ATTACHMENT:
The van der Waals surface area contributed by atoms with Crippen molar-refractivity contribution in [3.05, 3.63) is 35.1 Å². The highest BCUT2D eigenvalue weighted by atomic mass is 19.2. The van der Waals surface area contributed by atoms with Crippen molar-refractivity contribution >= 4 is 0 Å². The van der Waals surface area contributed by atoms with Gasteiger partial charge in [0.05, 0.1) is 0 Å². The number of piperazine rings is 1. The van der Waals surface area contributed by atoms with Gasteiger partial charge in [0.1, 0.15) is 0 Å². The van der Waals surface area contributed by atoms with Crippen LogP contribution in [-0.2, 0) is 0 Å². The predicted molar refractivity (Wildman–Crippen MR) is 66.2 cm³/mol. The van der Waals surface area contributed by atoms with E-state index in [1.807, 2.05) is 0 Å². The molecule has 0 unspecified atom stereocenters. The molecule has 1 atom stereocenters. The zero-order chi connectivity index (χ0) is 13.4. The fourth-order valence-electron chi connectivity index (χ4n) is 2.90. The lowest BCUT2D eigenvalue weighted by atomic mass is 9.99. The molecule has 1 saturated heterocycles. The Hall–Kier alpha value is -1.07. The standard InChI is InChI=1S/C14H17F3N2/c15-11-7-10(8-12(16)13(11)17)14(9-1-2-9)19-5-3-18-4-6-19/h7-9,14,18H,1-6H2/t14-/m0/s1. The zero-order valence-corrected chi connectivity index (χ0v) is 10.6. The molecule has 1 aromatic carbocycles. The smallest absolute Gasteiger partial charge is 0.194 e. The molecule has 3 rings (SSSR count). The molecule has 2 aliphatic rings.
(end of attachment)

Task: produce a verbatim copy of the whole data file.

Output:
The van der Waals surface area contributed by atoms with Crippen molar-refractivity contribution in [3.05, 3.63) is 35.1 Å². The highest BCUT2D eigenvalue weighted by atomic mass is 19.2. The van der Waals surface area contributed by atoms with Crippen molar-refractivity contribution >= 4 is 0 Å². The van der Waals surface area contributed by atoms with Gasteiger partial charge in [0.05, 0.1) is 0 Å². The number of piperazine rings is 1. The van der Waals surface area contributed by atoms with Gasteiger partial charge in [0.1, 0.15) is 0 Å². The van der Waals surface area contributed by atoms with Crippen LogP contribution in [-0.2, 0) is 0 Å². The predicted molar refractivity (Wildman–Crippen MR) is 66.2 cm³/mol. The van der Waals surface area contributed by atoms with E-state index in [1.807, 2.05) is 0 Å². The molecule has 0 unspecified atom stereocenters. The molecule has 1 atom stereocenters. The zero-order chi connectivity index (χ0) is 13.4. The fourth-order valence-electron chi connectivity index (χ4n) is 2.90. The lowest BCUT2D eigenvalue weighted by atomic mass is 9.99. The molecule has 1 saturated heterocycles. The Hall–Kier alpha value is -1.07. The standard InChI is InChI=1S/C14H17F3N2/c15-11-7-10(8-12(16)13(11)17)14(9-1-2-9)19-5-3-18-4-6-19/h7-9,14,18H,1-6H2/t14-/m0/s1. The zero-order valence-corrected chi connectivity index (χ0v) is 10.6. The molecule has 1 aromatic carbocycles. The smallest absolute Gasteiger partial charge is 0.194 e. The molecule has 3 rings (SSSR count). The molecule has 2 aliphatic rings.